To them morality was a path to gratification and a gratified life was a good life.
The basis of their morality was centred on man, Socrates stated that:
“Man is the measure of all things”
Plato like Socrates had the view that the noblest part of the soul is in the intellect. He believed that virtue was knowledge and as such virtue could be reasoned and taught. This thinking stated that one is virtuous only if one acts for the right reason. Knowing the good and acting in accordance to it could only be attained by philosophy. Hence, a soul is capable of virtuous action only if it is ruled by reason.
In Plato’s Republic, an action which is just is an action that has the end of achieving harmony and the greatest happiness for the individual. The Greek notion was that to be good is to be happy at doing something.
The Christian ethical ideal contrasts sharply with the Greek in that Christianity centres attention upon the motive, (Pro 23:7 and Mat 6:21) and its ideal of life may be summed up in the word “spirituality” as the Greek ideal is summed up in “beauty” or “perfection” and “harmony”. As the Greek identified virtue with knowledge, assuming it to be inconceivable that one should recognize true values and not act in accordance with them, Christianity makes virtue consist in doing what one believes to be right in the sight of God,
The Christian Virtues in Medical Practice is a soul touching and brain boosting book prepared by Edmund D. Pellegrino and David C. Thomasma in 1996. It speaks of how being a Christian makes a difference in being a physician. The philosophies of the authors made a colorful explanation in the book on how virtue ethics counts a lot. Faith, hope and charity were given emphasis since it is the three ...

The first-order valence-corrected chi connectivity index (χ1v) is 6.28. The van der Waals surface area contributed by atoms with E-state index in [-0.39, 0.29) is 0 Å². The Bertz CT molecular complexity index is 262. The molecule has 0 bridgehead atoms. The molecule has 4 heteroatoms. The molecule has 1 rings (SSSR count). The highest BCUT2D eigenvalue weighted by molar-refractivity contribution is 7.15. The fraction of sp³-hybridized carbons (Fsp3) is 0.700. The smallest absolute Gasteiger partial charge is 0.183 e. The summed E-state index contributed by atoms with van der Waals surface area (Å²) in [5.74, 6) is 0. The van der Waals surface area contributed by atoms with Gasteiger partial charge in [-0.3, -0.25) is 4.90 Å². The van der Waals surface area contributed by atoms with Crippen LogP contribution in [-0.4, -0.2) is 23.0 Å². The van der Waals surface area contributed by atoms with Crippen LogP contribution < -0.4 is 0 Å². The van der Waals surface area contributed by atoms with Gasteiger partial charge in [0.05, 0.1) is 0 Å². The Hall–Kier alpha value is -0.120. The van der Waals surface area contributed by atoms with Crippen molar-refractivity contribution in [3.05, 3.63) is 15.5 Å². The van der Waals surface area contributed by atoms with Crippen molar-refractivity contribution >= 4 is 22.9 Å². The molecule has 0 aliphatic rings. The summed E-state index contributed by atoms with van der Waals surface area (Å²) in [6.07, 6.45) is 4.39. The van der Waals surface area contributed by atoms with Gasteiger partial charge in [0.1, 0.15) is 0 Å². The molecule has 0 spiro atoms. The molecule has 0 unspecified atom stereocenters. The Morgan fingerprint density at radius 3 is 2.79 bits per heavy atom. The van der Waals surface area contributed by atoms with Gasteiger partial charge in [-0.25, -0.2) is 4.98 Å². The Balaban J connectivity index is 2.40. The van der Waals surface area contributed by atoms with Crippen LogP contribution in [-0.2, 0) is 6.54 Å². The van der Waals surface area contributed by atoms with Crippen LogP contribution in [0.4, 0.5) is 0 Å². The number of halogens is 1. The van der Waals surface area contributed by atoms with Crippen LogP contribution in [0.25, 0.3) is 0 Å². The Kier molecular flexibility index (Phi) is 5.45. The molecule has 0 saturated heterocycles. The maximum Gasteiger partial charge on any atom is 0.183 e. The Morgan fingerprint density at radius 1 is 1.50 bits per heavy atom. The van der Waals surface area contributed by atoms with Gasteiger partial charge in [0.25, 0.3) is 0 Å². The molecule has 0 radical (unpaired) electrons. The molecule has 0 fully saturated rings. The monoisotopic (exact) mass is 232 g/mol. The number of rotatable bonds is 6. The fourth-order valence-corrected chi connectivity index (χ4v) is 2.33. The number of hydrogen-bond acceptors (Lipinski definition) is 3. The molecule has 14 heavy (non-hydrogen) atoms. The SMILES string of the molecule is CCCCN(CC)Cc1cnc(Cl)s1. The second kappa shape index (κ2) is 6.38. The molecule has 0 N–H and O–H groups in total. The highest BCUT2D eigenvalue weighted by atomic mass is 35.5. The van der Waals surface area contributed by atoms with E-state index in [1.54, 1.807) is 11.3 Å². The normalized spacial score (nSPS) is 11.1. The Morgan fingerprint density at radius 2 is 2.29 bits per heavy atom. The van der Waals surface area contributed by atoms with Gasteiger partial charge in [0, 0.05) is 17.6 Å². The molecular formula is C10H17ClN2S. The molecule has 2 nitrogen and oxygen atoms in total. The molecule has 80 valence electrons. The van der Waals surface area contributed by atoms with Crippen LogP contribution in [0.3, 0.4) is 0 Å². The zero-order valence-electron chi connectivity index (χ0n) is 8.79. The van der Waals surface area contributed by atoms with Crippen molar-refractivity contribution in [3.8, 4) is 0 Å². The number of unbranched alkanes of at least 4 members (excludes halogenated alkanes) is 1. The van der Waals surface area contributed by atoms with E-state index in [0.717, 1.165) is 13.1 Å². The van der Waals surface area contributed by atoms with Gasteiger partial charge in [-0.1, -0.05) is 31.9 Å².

Make you perfect in every good work to do his will, working in you that which is well pleasing in his sight, through Jesus Christ; to whom be glory for ever and ever. Amen. (Hebrews 13:21)
Rather than in the correct perception of objective goodness.
While Greek thought was based in a constant pursuit of virtue through happiness; growth (in the spiritual sense) does not involve effort on the part of the Christian. For the Christian, spiritual achievement is obtained by grace
…not of yourselves: it is the gift of God.
( Ephesians 2:8).
It is the fruit of the spirit in contrast to the “works” of the law.
While for the Greek “the end justifies the means”, the Christian view is that both, end and means, are sanctioned by God’s perspective.
The Greek believes that by his actions and pursuit of pleasure he can obtain perfection. To the Christian relaying on his own instincts can only bring destruction, eternal life is given by God.
For the wages of sin is death; but the gift of God is eternal life through Jesus Christ our Lord. (Romans 6:23)
In Summary, Hellenic thinking was centered on man; he was as Socrates stated “measure of all things”. The Christian life is a reflection of Gods standards, and his will and actions are subject to his creator.